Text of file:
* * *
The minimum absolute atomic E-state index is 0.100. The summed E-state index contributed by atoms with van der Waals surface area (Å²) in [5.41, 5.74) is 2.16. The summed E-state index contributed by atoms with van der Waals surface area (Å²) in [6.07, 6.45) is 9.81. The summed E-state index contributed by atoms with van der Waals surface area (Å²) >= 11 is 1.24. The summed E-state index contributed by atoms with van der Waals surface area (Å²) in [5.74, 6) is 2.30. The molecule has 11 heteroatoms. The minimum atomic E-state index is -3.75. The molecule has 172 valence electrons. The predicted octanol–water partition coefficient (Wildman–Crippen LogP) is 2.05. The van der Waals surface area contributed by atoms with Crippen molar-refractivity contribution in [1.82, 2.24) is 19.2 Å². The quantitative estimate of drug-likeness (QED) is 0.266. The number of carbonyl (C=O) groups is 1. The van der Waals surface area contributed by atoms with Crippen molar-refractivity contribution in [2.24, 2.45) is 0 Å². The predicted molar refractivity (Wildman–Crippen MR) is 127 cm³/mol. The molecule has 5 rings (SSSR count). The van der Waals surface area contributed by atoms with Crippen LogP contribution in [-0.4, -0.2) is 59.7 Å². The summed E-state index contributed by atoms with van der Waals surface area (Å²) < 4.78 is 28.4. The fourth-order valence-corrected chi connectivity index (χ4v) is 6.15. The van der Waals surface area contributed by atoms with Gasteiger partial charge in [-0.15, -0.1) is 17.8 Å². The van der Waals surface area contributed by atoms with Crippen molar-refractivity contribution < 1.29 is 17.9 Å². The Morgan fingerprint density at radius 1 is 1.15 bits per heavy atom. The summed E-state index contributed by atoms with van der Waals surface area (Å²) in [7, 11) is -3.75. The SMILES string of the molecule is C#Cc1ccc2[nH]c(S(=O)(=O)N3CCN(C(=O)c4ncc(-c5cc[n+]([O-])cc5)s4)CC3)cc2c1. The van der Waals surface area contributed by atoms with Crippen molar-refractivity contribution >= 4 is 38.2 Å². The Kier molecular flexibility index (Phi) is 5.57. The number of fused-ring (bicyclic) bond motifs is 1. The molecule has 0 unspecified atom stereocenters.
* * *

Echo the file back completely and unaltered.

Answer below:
The minimum absolute atomic E-state index is 0.100. The summed E-state index contributed by atoms with van der Waals surface area (Å²) in [5.41, 5.74) is 2.16. The summed E-state index contributed by atoms with van der Waals surface area (Å²) in [6.07, 6.45) is 9.81. The summed E-state index contributed by atoms with van der Waals surface area (Å²) >= 11 is 1.24. The summed E-state index contributed by atoms with van der Waals surface area (Å²) in [5.74, 6) is 2.30. The molecule has 11 heteroatoms. The minimum atomic E-state index is -3.75. The molecule has 172 valence electrons. The predicted octanol–water partition coefficient (Wildman–Crippen LogP) is 2.05. The van der Waals surface area contributed by atoms with Crippen molar-refractivity contribution in [1.82, 2.24) is 19.2 Å². The quantitative estimate of drug-likeness (QED) is 0.266. The number of carbonyl (C=O) groups is 1. The van der Waals surface area contributed by atoms with Crippen molar-refractivity contribution in [2.24, 2.45) is 0 Å². The predicted molar refractivity (Wildman–Crippen MR) is 127 cm³/mol. The molecule has 5 rings (SSSR count). The van der Waals surface area contributed by atoms with Crippen LogP contribution in [-0.4, -0.2) is 59.7 Å². The summed E-state index contributed by atoms with van der Waals surface area (Å²) < 4.78 is 28.4. The fourth-order valence-corrected chi connectivity index (χ4v) is 6.15. The van der Waals surface area contributed by atoms with Gasteiger partial charge in [-0.15, -0.1) is 17.8 Å². The van der Waals surface area contributed by atoms with Crippen molar-refractivity contribution < 1.29 is 17.9 Å². The Morgan fingerprint density at radius 1 is 1.15 bits per heavy atom. The summed E-state index contributed by atoms with van der Waals surface area (Å²) in [7, 11) is -3.75. The SMILES string of the molecule is C#Cc1ccc2[nH]c(S(=O)(=O)N3CCN(C(=O)c4ncc(-c5cc[n+]([O-])cc5)s4)CC3)cc2c1. The van der Waals surface area contributed by atoms with Crippen molar-refractivity contribution >= 4 is 38.2 Å². The Kier molecular flexibility index (Phi) is 5.57. The number of fused-ring (bicyclic) bond motifs is 1. The molecule has 0 unspecified atom stereocenters.